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Ken Burns on Mayo Clinic: 'One of the most amazing medical places on Earth'

LOS ANGELES -- Ever since a Mayo Clinic newsletter mentioned this past October that Ken Burns' production company was spending time on the Rochester campus for an upcoming documentary, details have been sketchy.

So why not ask Burns himself?

Publicists had warned that their boss wouldn't spill many details about the project, so expectations were low when I sat down with the four-time Emmy winner last week to chat on more immediate matters, most notably "Vietnam," his much anticipated exploration of the divisive war. But he ended up freely expounding on his role on the Minnesota-based film, which is more prominent than initially expected.

"I'm way more involved than I'd thought I'd be," Burns said.

On a website for the Better Angels Society, the foundation that supports Burns' work and raises funds for them, it categorizes "The Mayo Clinic" under "Ken Burns Presents: The Next Generation," a division dedicated to a new generation of filmmakers with their boss lending his reputation and guidance as an executive producer.

But Burns says he's spending so much time on the project, he may end up with a co-directing credit.

The filmmaker behind "The Civil War," "Jazz" and "The Roosevelts" said the spark was set after a lunch with Mayo Clinic CEO John Noseworthy in 2010 when he was in the Twin Cities promoting a "10th inning" episode of "Baseball." Burns also noted that the Mayo is where he gets his annual checkup.

"I think it's certainly one of the most amazing medical places on earth and its story is unbelievable," said Burns who expects to deliver a fine cut by the end of the year with a PBS broadcast premiere in late 2018.

Burns' most high-profile priority over the next few months will be promoting "Vietnam," an 18-hour opus slated to air in fall 2017. That, too, has a Minnesota connection. One of the featured soldiers hails from Worthington, and Burns teased that the town opens up one episode "in a phenomenal way."

Burns said it's just coincidence that Worthington is so close to Luverne, Minn., one of the four cities that played major roles in 2007's "The War."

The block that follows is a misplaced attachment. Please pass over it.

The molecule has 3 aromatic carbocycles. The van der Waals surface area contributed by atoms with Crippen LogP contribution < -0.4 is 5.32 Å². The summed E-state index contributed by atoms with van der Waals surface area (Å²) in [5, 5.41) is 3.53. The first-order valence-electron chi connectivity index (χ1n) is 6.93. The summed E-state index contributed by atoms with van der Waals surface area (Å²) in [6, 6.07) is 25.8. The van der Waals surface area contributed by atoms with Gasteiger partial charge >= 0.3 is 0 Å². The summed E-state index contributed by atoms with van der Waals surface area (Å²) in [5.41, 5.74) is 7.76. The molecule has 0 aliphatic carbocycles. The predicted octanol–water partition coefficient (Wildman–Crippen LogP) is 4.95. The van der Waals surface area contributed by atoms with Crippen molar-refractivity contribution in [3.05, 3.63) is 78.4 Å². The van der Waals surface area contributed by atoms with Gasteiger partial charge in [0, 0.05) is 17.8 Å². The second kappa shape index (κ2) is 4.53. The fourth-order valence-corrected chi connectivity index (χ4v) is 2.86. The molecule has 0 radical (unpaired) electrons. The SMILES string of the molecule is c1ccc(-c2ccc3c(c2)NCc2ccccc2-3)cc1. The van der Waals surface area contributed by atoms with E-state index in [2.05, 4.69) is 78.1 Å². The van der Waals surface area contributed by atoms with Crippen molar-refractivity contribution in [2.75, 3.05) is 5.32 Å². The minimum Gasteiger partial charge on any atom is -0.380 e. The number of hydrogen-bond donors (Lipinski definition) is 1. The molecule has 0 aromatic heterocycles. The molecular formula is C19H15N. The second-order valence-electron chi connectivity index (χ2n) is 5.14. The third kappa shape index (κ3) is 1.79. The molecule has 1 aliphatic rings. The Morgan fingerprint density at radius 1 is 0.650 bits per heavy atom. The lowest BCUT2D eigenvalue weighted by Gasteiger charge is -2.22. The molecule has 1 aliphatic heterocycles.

A critic remembers: A proposal over a cup of tea with Maggie Roche

Maggie, Suzzy and Terre Roche in 1979

Maggie, Suzzy and Terre Roche in 1979

The first time I heard “The Roches” album I wanted to marry all three of the singing sisters. The record proved they have almost everything I’ve dreamed of: spirit, intelligence, humor, creativity, warmth, charm and personality.

I wrote that in 1979 when “The Roches,” a brilliant and witty collection of harmony-loving originals produced by Robert Fripp, was released, and I went to New York City to meet the three sisters – and propose.

It was a sunny day in Manhattan, well, as sunny as it seems amid grey skyscrapers. The Roches had a couple of weeks off. Suzzy, the youngest sister, was vacationing in Europe.  Maggie was talking about having a friend over to dinner that evening. And Terre was a bit hungerover but managed to find her way down the block to Maggie’s second-floor Greenwich Village apartment.

Coffee and tea were served. The two Roche sisters settled into opposite ends of an old couch. Maggie caressed a pillow. Terre slurped her coffee. I sipped my tea, Red Zinger, the first time I’d ever experienced that seemingly exotic herbal flavor. Why not be adventurous? After all, I was about to try something bold.

I cleared my throat. Then I popped the big one.

“I fell in love with the album and thought about marring all three of you.”

Maggie looked up at me with her expressive, big brown eyes. She seemed contemplative, as she usually does. But Terre jumped right in, as she usually does.

“How would it work?” she asked.

“You see, I have a three-bedroom house…”

“But where would you sleep?” Terre interrupted.

“In the basement, of course, with your record,” I wisecracked.

Maggie finally smiled. She suggested that we wait and consult Suzzy.

We never did connect with Suzzy.

Postscript: Maggie Roche died Saturday of breast cancer. She was 65.

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